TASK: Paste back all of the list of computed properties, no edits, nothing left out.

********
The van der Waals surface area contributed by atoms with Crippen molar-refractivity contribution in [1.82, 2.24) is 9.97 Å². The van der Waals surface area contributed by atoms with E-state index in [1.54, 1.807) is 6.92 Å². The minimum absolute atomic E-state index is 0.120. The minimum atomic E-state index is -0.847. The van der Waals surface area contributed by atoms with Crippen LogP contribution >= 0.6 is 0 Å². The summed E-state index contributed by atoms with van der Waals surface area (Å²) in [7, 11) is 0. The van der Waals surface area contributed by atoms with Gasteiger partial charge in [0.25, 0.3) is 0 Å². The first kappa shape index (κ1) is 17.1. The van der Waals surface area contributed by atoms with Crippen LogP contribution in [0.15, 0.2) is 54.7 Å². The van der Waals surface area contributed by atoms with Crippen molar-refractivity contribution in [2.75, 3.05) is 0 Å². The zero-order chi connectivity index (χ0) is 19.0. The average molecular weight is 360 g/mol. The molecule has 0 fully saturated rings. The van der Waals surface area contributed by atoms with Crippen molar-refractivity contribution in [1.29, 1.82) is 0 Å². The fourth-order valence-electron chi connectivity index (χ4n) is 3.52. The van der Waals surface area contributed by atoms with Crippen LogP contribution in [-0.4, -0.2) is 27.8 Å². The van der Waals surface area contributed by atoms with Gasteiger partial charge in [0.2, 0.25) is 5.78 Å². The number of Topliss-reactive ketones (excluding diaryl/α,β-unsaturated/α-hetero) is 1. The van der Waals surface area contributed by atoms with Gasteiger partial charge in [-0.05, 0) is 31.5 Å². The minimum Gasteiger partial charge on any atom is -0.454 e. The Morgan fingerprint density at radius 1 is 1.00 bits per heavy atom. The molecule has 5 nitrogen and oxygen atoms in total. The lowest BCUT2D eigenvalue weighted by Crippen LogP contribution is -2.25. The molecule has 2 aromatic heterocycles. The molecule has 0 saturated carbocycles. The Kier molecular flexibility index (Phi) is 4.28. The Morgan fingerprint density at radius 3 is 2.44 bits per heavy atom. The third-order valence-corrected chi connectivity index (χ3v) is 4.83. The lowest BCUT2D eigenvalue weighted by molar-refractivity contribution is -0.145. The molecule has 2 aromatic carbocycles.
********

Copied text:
The van der Waals surface area contributed by atoms with Crippen molar-refractivity contribution in [1.82, 2.24) is 9.97 Å². The van der Waals surface area contributed by atoms with E-state index in [1.54, 1.807) is 6.92 Å². The minimum absolute atomic E-state index is 0.120. The minimum atomic E-state index is -0.847. The van der Waals surface area contributed by atoms with Crippen LogP contribution >= 0.6 is 0 Å². The summed E-state index contributed by atoms with van der Waals surface area (Å²) in [7, 11) is 0. The van der Waals surface area contributed by atoms with Gasteiger partial charge in [0.25, 0.3) is 0 Å². The first kappa shape index (κ1) is 17.1. The van der Waals surface area contributed by atoms with Crippen LogP contribution in [0.15, 0.2) is 54.7 Å². The van der Waals surface area contributed by atoms with Crippen molar-refractivity contribution in [2.75, 3.05) is 0 Å². The zero-order chi connectivity index (χ0) is 19.0. The average molecular weight is 360 g/mol. The molecule has 0 fully saturated rings. The van der Waals surface area contributed by atoms with Crippen molar-refractivity contribution in [1.29, 1.82) is 0 Å². The fourth-order valence-electron chi connectivity index (χ4n) is 3.52. The van der Waals surface area contributed by atoms with Crippen LogP contribution in [-0.4, -0.2) is 27.8 Å². The van der Waals surface area contributed by atoms with Gasteiger partial charge in [0.2, 0.25) is 5.78 Å². The number of Topliss-reactive ketones (excluding diaryl/α,β-unsaturated/α-hetero) is 1. The van der Waals surface area contributed by atoms with Gasteiger partial charge in [-0.05, 0) is 31.5 Å². The minimum Gasteiger partial charge on any atom is -0.454 e. The Morgan fingerprint density at radius 1 is 1.00 bits per heavy atom. The molecule has 5 nitrogen and oxygen atoms in total. The lowest BCUT2D eigenvalue weighted by Crippen LogP contribution is -2.25. The molecule has 2 aromatic heterocycles. The molecule has 0 saturated carbocycles. The Kier molecular flexibility index (Phi) is 4.28. The Morgan fingerprint density at radius 3 is 2.44 bits per heavy atom. The third-order valence-corrected chi connectivity index (χ3v) is 4.83. The lowest BCUT2D eigenvalue weighted by molar-refractivity contribution is -0.145. The molecule has 2 aromatic carbocycles.